The ringing phone shattered the stillness, as I fought my way from a deep slumber.
“Hello?” I shook my groggy head, while trying to comprehend what my caller was saying.
Hanging up, I sat in a daze. I’d thought he’d be okay spending the night at his friend’s house.
I glanced to where my husband should be and knew I needed to call him. Why did these things always happen when he was away on business?
Another call completed, someone else’s sleep disturbed, I waited for my son to get home. I’d built up a good head of steam by the time I heard his car on our gravel driveway.
“You were held at gunpoint?” I shrieked, waking both my sleeping daughters to my nightmare.
I really tried to listen to his side of things. I was so beside myself that it took the better part of an hour for our angry exchange to settle into an intelligible conversation.
“Son, don’t you see what’s happening? The enemy is trying to take you out. He wants you dead, and it’s only by God’s grace that you aren’t. Tonight was another wake-up call.”
Though he listened, his dull stare made it clear he wasn’t hearing me.
Jacob had been on a bad path for the past year, and this was just one more futile attempt on my part to reconnect. Talking, yelling, pleading, threatening – all were equally ineffective. He’d been grounded, had things taken away, and performed various demanded behaviors, but all were pointless. Our dance on the altar of PC (politically Christian) child training was over. We prayed endlessly, yet we’d managed to raise a heathen. What had gone wrong? What kind of parents were we anyhow? That’s the unspoken question we saw in so many eyes.
Three months later, on Mother’s Day, Jacob’s car wasn’t home when I woke up.
“Did Jacob say he was spending the night at Mark’s?”
“No,” came my husband’s sleepy voice.
I fought back tears. “He didn’t come home last night.”
Both contrite and defensive, Jacob showed up that afternoon with a bouquet and a card. It was a hollow sentiment.
We were losing him. He was a drowning boy/man, yet he repeatedly refused the life preserver we tossed to him. We were left to stand by and watch him drown.
A few days later, I entered Jacob’s room to put away some laundry. The notebook lay open, facedown, on the floor. I stepped over it, put the clothes away, and turned with intent to leave.
The words blurred as I read them. That’s what you get for snooping, I chastised myself, trying to swallow past the boulder in my throat. Anguished, I prayed.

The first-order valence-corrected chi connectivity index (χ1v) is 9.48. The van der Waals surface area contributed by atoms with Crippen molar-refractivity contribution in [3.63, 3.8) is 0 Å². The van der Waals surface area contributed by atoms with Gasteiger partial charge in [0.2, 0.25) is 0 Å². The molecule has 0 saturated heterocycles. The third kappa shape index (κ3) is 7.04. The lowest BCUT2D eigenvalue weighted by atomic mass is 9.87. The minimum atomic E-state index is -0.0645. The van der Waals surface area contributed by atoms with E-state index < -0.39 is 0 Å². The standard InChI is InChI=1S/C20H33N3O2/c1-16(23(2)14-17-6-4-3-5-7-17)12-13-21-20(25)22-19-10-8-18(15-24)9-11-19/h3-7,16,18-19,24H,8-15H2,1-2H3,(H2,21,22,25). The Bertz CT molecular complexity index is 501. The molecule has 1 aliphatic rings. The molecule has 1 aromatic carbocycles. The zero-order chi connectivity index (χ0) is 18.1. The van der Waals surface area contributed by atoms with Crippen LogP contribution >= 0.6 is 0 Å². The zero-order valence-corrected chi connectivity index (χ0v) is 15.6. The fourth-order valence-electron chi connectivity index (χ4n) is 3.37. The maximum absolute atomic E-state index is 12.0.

God, what now? What do I do? This confirms what we already suspected, but… Do I confront him? Pretend I didn’t see it? Just pray? What?
We’ve talked until we’re blue. We’ve tried to control him, tried to change him… Sometimes it seems we’ve bludgeoned him to death with the Bible.
Nothing works. I give up, Lord. You’ll have to change his course, because I can’t. I’ve tried. He’s yours. I can’t do this anymore. I’ve failed. I can’t see how he’ll ever make it out of this wilderness he’s chosen.
WRITE HIM A LETTER.
My tears stopped.
WRITE HIM A LETTER AND LEAVE IT IN HIS BIBLE. YOU JUST TOLD ME HE’S MINE NOW, BUT HE’S ALWAYS BEEN MINE. I’VE HEARD EVERY PRAYER. I’LL MAKE THE WAY.
God told me to write this note and leave it in your Bible. I have no idea when you’ll get it, as I doubt you open your Bible much these days. But I believe when you do, you’ll be at a crossroads in your life…
As I wrote, I surrendered my son to his Creator. And I surrendered myself. Jacob wasn’t the only one in the wilderness. I’d been lost in the desert of performance and self-sufficiency, trying to prove my worth to the One who gave me worth in the first place.
The crossroads came sooner than we expected. Six weeks later, Jacob totaled his sister’s car while under the influence. We gave him an ultimatum: Get help; or get out.
Miraculously, he chose to get help. As a family, we drove him to Teen Challenge, a faith-based drug recovery program, where he made a voluntary commitment to stay for one year.
The first night there, he opened his Bible…
Author’s note: This is a true story. Our son “Jacob” surrendered his life to the Lord Jesus Christ, in November 2006, and was baptized. He is still completing his time at Teen Challenge.
The opinions expressed by authors may not necessarily reflect the opinion of FaithWriters.com.
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